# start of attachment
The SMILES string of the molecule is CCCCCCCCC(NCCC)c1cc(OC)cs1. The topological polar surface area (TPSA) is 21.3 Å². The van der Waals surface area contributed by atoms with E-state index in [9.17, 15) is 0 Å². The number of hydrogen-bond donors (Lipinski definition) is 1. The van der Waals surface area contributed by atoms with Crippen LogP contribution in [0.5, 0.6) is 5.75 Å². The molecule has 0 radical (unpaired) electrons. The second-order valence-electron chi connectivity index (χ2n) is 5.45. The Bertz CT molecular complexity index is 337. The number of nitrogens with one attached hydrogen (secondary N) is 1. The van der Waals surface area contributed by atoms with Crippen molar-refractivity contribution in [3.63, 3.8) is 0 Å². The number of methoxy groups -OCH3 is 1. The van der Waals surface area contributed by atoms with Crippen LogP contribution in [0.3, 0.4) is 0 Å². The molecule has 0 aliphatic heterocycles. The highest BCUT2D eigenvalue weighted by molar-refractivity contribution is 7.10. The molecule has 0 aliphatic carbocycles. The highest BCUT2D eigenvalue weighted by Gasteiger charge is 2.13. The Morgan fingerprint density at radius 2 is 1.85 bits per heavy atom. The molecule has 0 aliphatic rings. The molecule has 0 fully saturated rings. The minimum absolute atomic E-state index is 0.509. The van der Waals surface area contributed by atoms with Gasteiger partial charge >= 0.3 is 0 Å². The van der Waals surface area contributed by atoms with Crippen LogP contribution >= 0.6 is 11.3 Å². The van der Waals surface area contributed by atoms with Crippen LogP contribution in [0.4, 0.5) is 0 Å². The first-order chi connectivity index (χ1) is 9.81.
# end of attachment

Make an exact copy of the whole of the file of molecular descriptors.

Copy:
The SMILES string of the molecule is CCCCCCCCC(NCCC)c1cc(OC)cs1. The topological polar surface area (TPSA) is 21.3 Å². The van der Waals surface area contributed by atoms with E-state index in [9.17, 15) is 0 Å². The number of hydrogen-bond donors (Lipinski definition) is 1. The van der Waals surface area contributed by atoms with Crippen LogP contribution in [0.5, 0.6) is 5.75 Å². The molecule has 0 radical (unpaired) electrons. The second-order valence-electron chi connectivity index (χ2n) is 5.45. The Bertz CT molecular complexity index is 337. The number of nitrogens with one attached hydrogen (secondary N) is 1. The van der Waals surface area contributed by atoms with Crippen molar-refractivity contribution in [3.63, 3.8) is 0 Å². The number of methoxy groups -OCH3 is 1. The van der Waals surface area contributed by atoms with Crippen LogP contribution in [0.3, 0.4) is 0 Å². The molecule has 0 aliphatic heterocycles. The highest BCUT2D eigenvalue weighted by molar-refractivity contribution is 7.10. The molecule has 0 aliphatic carbocycles. The highest BCUT2D eigenvalue weighted by Gasteiger charge is 2.13. The Morgan fingerprint density at radius 2 is 1.85 bits per heavy atom. The molecule has 0 aliphatic rings. The molecule has 0 fully saturated rings. The minimum absolute atomic E-state index is 0.509. The van der Waals surface area contributed by atoms with Gasteiger partial charge >= 0.3 is 0 Å². The van der Waals surface area contributed by atoms with Crippen LogP contribution >= 0.6 is 11.3 Å². The van der Waals surface area contributed by atoms with Crippen LogP contribution in [0.4, 0.5) is 0 Å². The first-order chi connectivity index (χ1) is 9.81.